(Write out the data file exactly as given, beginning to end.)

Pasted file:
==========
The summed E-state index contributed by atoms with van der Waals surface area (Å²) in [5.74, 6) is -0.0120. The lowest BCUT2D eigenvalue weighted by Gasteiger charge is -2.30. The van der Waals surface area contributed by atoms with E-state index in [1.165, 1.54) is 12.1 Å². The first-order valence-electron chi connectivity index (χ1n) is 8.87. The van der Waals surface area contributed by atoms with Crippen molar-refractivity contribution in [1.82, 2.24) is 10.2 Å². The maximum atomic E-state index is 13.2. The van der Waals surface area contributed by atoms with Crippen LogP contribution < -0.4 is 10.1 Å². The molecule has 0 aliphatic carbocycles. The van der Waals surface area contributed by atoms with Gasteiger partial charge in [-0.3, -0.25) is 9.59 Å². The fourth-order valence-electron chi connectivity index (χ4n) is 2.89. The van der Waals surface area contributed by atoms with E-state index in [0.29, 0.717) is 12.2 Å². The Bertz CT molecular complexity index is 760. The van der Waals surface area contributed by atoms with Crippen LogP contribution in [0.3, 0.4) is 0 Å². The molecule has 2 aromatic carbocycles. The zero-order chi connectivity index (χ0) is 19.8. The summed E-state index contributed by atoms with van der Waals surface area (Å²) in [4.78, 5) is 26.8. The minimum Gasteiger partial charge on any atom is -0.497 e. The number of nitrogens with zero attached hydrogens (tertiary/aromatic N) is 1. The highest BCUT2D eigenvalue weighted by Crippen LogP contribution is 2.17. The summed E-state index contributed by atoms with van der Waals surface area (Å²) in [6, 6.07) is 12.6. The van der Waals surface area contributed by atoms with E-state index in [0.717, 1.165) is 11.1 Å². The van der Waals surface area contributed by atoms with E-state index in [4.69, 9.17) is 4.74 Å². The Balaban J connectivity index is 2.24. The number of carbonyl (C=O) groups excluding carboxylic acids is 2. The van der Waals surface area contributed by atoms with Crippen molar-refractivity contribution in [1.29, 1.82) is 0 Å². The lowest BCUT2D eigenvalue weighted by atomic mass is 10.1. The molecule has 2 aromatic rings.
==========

The summed E-state index contributed by atoms with van der Waals surface area (Å²) in [5.74, 6) is -0.0120. The lowest BCUT2D eigenvalue weighted by Gasteiger charge is -2.30. The van der Waals surface area contributed by atoms with E-state index in [1.165, 1.54) is 12.1 Å². The first-order valence-electron chi connectivity index (χ1n) is 8.87. The van der Waals surface area contributed by atoms with Crippen molar-refractivity contribution in [1.82, 2.24) is 10.2 Å². The maximum atomic E-state index is 13.2. The van der Waals surface area contributed by atoms with Crippen LogP contribution < -0.4 is 10.1 Å². The molecule has 0 aliphatic carbocycles. The van der Waals surface area contributed by atoms with Gasteiger partial charge in [-0.3, -0.25) is 9.59 Å². The fourth-order valence-electron chi connectivity index (χ4n) is 2.89. The van der Waals surface area contributed by atoms with E-state index in [0.29, 0.717) is 12.2 Å². The Bertz CT molecular complexity index is 760. The van der Waals surface area contributed by atoms with Crippen LogP contribution in [0.3, 0.4) is 0 Å². The molecule has 2 aromatic carbocycles. The zero-order chi connectivity index (χ0) is 19.8. The summed E-state index contributed by atoms with van der Waals surface area (Å²) in [4.78, 5) is 26.8. The minimum Gasteiger partial charge on any atom is -0.497 e. The number of nitrogens with zero attached hydrogens (tertiary/aromatic N) is 1. The highest BCUT2D eigenvalue weighted by Crippen LogP contribution is 2.17. The summed E-state index contributed by atoms with van der Waals surface area (Å²) in [6, 6.07) is 12.6. The van der Waals surface area contributed by atoms with E-state index in [0.717, 1.165) is 11.1 Å². The van der Waals surface area contributed by atoms with E-state index in [4.69, 9.17) is 4.74 Å². The Balaban J connectivity index is 2.24. The number of carbonyl (C=O) groups excluding carboxylic acids is 2. The van der Waals surface area contributed by atoms with Crippen molar-refractivity contribution in [1.29, 1.82) is 0 Å². The lowest BCUT2D eigenvalue weighted by atomic mass is 10.1. The molecule has 2 aromatic rings.